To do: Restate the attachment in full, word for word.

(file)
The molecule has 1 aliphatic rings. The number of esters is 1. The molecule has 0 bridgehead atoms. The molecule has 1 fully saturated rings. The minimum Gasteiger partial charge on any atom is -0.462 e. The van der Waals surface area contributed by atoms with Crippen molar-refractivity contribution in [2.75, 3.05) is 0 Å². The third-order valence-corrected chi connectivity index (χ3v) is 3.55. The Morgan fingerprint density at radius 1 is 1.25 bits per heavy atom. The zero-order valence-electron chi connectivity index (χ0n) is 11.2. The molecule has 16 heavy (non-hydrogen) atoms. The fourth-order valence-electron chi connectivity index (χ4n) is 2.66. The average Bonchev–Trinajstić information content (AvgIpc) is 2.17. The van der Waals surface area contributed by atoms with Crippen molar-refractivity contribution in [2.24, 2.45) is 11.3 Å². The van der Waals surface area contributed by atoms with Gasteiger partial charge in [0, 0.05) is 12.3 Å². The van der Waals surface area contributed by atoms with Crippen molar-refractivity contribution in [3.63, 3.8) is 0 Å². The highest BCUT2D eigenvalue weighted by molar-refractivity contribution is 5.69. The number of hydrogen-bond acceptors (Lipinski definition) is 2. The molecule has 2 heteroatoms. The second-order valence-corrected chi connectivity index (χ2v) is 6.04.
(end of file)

The molecule has 1 aliphatic rings. The number of esters is 1. The molecule has 0 bridgehead atoms. The molecule has 1 fully saturated rings. The minimum Gasteiger partial charge on any atom is -0.462 e. The van der Waals surface area contributed by atoms with Crippen molar-refractivity contribution in [2.75, 3.05) is 0 Å². The third-order valence-corrected chi connectivity index (χ3v) is 3.55. The Morgan fingerprint density at radius 1 is 1.25 bits per heavy atom. The zero-order valence-electron chi connectivity index (χ0n) is 11.2. The molecule has 16 heavy (non-hydrogen) atoms. The fourth-order valence-electron chi connectivity index (χ4n) is 2.66. The average Bonchev–Trinajstić information content (AvgIpc) is 2.17. The van der Waals surface area contributed by atoms with Crippen molar-refractivity contribution in [2.24, 2.45) is 11.3 Å². The van der Waals surface area contributed by atoms with Gasteiger partial charge in [0, 0.05) is 12.3 Å². The van der Waals surface area contributed by atoms with Crippen molar-refractivity contribution in [3.63, 3.8) is 0 Å². The highest BCUT2D eigenvalue weighted by molar-refractivity contribution is 5.69. The number of hydrogen-bond acceptors (Lipinski definition) is 2. The molecule has 2 heteroatoms. The second-order valence-corrected chi connectivity index (χ2v) is 6.04.